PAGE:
NOT that we needed yet more evidence of Ireland’s sad compo culture claiming yet another victim – this time the loss of a family-run riding school in business for the last half century (see adjoining story).

Turn on the radio or television of recent years and you can almost trip over yourself on the amount of media coverage of all types of businesses forced to shut up shop – swimming pools, sports clubs, riding schools, adventure centres – virtually anything with any type of risk associated with it.

If it isn’t the high cost of insurance or no insurance cover at all putting these businesses out of action, it’s the dreaded fear in the pit of their stomachs, day in day out, that they are walking a legal high wire tightrope that could snap under them at any moment.

They are all just one claim – real or spurious – from being out of business. They may have done absolutely everything right but still end up with that dreaded claims letter coming through their letterbox. They are currently having a lot of sleepless nights worrying about what might be around the proverbial corner.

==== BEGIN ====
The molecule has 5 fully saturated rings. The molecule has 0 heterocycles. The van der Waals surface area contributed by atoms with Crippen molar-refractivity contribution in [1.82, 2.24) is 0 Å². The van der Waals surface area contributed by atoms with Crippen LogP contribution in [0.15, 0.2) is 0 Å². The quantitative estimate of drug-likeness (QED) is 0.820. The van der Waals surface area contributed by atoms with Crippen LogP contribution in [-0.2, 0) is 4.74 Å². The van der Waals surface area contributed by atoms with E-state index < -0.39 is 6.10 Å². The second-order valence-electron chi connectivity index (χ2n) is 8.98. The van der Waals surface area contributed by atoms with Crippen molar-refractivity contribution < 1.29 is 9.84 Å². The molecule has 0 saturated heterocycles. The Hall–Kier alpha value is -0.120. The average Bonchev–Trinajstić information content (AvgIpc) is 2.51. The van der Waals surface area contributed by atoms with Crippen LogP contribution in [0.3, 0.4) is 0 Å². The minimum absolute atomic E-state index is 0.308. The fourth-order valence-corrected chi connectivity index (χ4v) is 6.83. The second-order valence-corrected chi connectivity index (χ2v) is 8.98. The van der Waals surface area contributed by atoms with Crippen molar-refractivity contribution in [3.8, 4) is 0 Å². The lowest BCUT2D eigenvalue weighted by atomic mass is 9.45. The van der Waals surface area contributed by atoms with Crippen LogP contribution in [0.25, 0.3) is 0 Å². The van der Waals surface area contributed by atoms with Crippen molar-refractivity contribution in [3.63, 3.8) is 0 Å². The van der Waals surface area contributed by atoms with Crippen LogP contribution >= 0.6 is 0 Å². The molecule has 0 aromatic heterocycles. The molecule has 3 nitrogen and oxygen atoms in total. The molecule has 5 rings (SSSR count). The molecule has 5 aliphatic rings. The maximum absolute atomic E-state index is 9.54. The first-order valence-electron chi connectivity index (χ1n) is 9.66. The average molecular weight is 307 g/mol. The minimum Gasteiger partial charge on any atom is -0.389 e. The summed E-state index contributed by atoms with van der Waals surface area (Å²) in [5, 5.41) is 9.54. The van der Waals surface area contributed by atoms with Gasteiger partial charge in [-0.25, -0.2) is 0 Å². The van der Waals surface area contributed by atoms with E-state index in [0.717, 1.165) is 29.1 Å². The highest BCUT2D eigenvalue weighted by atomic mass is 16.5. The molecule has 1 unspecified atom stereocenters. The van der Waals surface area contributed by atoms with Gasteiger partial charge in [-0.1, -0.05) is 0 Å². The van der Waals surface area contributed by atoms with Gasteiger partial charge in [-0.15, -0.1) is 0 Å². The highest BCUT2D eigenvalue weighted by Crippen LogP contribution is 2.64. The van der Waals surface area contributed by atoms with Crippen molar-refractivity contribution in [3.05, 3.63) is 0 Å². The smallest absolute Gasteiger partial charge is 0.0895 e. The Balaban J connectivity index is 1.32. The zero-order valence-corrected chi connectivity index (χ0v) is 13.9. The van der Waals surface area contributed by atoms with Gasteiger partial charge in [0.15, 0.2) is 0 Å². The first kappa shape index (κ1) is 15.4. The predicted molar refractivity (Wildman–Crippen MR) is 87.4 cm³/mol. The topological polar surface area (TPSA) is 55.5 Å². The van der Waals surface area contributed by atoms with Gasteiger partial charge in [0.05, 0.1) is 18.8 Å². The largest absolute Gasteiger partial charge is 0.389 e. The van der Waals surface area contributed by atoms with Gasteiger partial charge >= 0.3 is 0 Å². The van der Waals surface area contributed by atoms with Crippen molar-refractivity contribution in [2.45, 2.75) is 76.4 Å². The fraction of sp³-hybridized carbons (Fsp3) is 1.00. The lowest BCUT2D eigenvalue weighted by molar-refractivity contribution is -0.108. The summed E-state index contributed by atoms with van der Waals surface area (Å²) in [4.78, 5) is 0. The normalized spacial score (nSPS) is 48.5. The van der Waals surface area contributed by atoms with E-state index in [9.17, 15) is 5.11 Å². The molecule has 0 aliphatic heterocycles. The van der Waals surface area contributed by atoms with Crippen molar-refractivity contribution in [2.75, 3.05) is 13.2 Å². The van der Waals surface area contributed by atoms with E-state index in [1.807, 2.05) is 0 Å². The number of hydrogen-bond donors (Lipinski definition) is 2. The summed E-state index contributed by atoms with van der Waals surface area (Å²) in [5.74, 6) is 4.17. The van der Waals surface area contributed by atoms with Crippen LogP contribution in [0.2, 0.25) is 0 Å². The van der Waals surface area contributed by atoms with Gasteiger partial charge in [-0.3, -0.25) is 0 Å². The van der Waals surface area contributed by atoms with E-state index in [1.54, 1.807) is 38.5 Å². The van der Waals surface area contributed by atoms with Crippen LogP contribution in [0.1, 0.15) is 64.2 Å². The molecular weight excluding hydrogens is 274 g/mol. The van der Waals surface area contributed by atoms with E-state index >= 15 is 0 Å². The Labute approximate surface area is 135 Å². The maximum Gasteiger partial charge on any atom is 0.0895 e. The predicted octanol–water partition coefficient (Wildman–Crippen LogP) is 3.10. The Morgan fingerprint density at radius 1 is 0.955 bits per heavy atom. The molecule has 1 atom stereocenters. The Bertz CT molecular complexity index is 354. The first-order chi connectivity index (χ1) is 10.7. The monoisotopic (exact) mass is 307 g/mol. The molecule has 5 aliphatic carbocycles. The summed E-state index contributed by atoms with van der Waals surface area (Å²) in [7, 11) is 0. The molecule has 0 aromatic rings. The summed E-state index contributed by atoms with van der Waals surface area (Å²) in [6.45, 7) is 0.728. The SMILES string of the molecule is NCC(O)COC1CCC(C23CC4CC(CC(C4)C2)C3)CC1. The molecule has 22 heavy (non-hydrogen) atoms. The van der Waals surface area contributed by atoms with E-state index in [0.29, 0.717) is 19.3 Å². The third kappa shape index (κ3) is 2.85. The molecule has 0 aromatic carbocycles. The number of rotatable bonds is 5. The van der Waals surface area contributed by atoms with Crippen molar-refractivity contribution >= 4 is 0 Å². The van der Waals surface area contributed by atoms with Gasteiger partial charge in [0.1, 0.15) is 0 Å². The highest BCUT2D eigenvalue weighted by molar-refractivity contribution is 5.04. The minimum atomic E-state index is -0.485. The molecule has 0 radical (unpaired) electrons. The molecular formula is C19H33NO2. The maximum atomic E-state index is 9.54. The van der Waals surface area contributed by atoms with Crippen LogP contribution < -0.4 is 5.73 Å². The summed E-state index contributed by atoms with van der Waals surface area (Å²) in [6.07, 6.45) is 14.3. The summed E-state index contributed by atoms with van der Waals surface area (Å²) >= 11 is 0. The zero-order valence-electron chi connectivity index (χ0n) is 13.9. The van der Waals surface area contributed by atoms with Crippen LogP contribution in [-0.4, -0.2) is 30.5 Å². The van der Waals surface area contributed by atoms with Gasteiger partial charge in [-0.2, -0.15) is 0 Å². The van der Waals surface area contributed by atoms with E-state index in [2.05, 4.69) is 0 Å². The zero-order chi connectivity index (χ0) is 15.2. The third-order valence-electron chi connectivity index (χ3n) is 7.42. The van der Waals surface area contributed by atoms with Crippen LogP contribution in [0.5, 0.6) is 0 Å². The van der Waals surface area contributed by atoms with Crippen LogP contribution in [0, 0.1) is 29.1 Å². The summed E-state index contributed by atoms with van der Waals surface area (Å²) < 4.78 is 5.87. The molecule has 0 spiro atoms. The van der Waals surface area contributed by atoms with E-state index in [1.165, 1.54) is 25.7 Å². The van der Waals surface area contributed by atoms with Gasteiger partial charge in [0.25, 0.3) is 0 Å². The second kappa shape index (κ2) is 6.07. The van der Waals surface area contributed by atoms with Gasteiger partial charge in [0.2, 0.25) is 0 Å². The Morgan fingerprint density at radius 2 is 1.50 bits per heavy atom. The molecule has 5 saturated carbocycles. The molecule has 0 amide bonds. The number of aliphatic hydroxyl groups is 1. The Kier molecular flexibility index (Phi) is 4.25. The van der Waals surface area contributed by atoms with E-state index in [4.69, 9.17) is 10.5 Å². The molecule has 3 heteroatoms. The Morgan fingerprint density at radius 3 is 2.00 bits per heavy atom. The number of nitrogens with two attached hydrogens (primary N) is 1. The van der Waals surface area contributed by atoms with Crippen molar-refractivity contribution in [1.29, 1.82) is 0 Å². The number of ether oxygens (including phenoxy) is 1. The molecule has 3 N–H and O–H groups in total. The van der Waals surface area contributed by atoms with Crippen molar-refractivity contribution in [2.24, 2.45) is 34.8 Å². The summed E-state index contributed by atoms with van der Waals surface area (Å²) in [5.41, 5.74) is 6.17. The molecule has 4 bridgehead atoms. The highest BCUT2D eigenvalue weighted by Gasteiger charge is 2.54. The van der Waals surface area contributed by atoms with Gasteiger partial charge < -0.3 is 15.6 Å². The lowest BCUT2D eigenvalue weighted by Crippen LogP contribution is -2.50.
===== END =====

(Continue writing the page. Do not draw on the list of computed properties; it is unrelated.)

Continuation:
There simply has to be a better way for our country to address the whole area of ‘risk’ versus personal responsibility.

Take a look at some USA states whereby people who voluntarily engage in risk-related activities – like horse riding among many others – cannot actually sue if they come a cropper. They are knowingly taking a risk. They have their own insurance in place to cover them in the event of an unfortunate accident. Nobody else is responsible but themselves. End of story. Would that the world was so black and white on this side of the Atlantic!

Check out noted breeder, huntsman, horseman and commentator Chris Ryan’s comments on this issue to Susan Finnerty on pages 104-105.

It’s high time our politicans really beefed up the law here and made it fit for purpose in this hugely contentious area. They need to put the personal onus squarely back where it belongs – there is thousands of jobs at stake and whole sectors – like our own beloved equine sector – are counting on them.